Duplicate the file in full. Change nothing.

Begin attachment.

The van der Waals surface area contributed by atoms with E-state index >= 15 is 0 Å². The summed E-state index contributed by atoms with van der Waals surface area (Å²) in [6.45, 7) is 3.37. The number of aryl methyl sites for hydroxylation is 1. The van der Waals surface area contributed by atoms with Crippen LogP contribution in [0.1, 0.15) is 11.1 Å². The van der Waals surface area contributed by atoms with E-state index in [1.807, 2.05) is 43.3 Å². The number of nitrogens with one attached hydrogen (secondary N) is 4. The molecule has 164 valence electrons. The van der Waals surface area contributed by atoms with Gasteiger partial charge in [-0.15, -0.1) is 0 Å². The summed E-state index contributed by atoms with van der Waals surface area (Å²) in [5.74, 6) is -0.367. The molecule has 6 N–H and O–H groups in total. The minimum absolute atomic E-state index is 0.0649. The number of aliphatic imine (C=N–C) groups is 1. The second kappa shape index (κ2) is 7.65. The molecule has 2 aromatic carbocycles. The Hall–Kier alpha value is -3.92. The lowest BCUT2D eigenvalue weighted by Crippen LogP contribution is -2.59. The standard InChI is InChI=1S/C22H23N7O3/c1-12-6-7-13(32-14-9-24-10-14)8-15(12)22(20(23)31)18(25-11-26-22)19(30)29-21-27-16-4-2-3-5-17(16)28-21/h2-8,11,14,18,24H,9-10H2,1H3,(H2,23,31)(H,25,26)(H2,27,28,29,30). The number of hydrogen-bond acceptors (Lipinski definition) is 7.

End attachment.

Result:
The van der Waals surface area contributed by atoms with E-state index >= 15 is 0 Å². The summed E-state index contributed by atoms with van der Waals surface area (Å²) in [6.45, 7) is 3.37. The number of aryl methyl sites for hydroxylation is 1. The van der Waals surface area contributed by atoms with Crippen LogP contribution in [0.1, 0.15) is 11.1 Å². The van der Waals surface area contributed by atoms with E-state index in [1.807, 2.05) is 43.3 Å². The number of nitrogens with one attached hydrogen (secondary N) is 4. The molecule has 164 valence electrons. The van der Waals surface area contributed by atoms with Gasteiger partial charge in [-0.15, -0.1) is 0 Å². The summed E-state index contributed by atoms with van der Waals surface area (Å²) in [5.74, 6) is -0.367. The molecule has 6 N–H and O–H groups in total. The minimum absolute atomic E-state index is 0.0649. The number of aliphatic imine (C=N–C) groups is 1. The second kappa shape index (κ2) is 7.65. The molecule has 2 aromatic carbocycles. The Hall–Kier alpha value is -3.92. The lowest BCUT2D eigenvalue weighted by Crippen LogP contribution is -2.59. The standard InChI is InChI=1S/C22H23N7O3/c1-12-6-7-13(32-14-9-24-10-14)8-15(12)22(20(23)31)18(25-11-26-22)19(30)29-21-27-16-4-2-3-5-17(16)28-21/h2-8,11,14,18,24H,9-10H2,1H3,(H2,23,31)(H,25,26)(H2,27,28,29,30). The number of hydrogen-bond acceptors (Lipinski definition) is 7.